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55 gr vs 62 gr in 223?

Discussion in 'Rifle Country' started by Shrinkmd, Sep 29, 2007.


55 or 62 grain?

  1. 55 gr M193 all the way

    28 vote(s)
  2. 62 gr, they switched to ss109 for a reason

    24 vote(s)
  3. 123 grain 7.62x39 is the answer!

    8 vote(s)
Multiple votes are allowed.
  1. Shrinkmd

    Shrinkmd Well-Known Member

    Not that much is available in either these days, but for your plain jane 20" AR-15, which do you prefer? I thought that the ammo oracle seemed to say that the M193 out of a 20" barrel was superior, but I need to recheck that.

    Let the people decide...
  2. Zeke Menuar

    Zeke Menuar Well-Known Member

    I guess it depends on what you plan on using your AR for.

    I use 55gr for general purpose bumming-around-ammo and 75gr for longer range precision (for me) shooting. This is in a 20" govt profile AR.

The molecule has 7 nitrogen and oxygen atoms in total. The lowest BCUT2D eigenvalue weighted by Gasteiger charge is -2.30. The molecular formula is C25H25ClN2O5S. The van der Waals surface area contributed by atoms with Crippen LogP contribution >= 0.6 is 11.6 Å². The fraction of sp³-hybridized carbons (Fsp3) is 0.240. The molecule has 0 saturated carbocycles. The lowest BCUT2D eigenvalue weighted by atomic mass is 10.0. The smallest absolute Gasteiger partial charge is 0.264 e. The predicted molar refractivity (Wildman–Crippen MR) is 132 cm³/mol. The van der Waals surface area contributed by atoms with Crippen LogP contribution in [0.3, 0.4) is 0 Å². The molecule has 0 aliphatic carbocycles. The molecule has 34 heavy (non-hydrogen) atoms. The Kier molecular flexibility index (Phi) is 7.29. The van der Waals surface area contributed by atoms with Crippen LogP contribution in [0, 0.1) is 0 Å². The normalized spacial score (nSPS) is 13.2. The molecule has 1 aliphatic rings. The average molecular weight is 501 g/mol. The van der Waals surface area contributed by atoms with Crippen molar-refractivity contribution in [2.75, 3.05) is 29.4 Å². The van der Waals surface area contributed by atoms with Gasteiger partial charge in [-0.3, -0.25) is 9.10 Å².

3. otomik

    otomik Well-Known Member

    mk262 should be in there.
    when the same gun with the same twist barrel can shoot all of these it's not a very contentious issue.
  4. glockman19

    glockman19 Well-Known Member

    I have M193, SS109, and M855. .223 & 5.56 depending o rifle. Lake City 5.56 for AR's, .223 for mini-14. All for different targets. Mostly Lake City, Remington, Winchester Q3131 and Federal American Eagle
  5. SoCalShooter

    SoCalShooter Well-Known Member

    Plane jane barrel would have 1/9 twist usually so 55gr rounds would be find. Depends on the application. I shoot 55gr at 100 yds for match but at 200 and 300yds I shoot 77gr.
  6. DMK

    DMK Well-Known Member

    Barrel length has nothing to do with it. Rate of twist is the deciding factor, just like any rifle.

    Go back and read the Oracle again: www.ammo-oracle.com

    1/12 twist is good for 55gr or lighter bullets (I think 60gr will stabilize too)

    1/9 twist will stabilize something like 40gr. up to 73gr. Some 1/9 twist barrels will shoot 75gr. OK

    1/8 twist and 1/7 twist can stabilize 77gr. You wouldn't want to shoot anything lighter than 55gr. in a 1/7 though. My 1/7s don't even seem to shoot 55gr as well as my 1/9 and 1/12 twist rifles.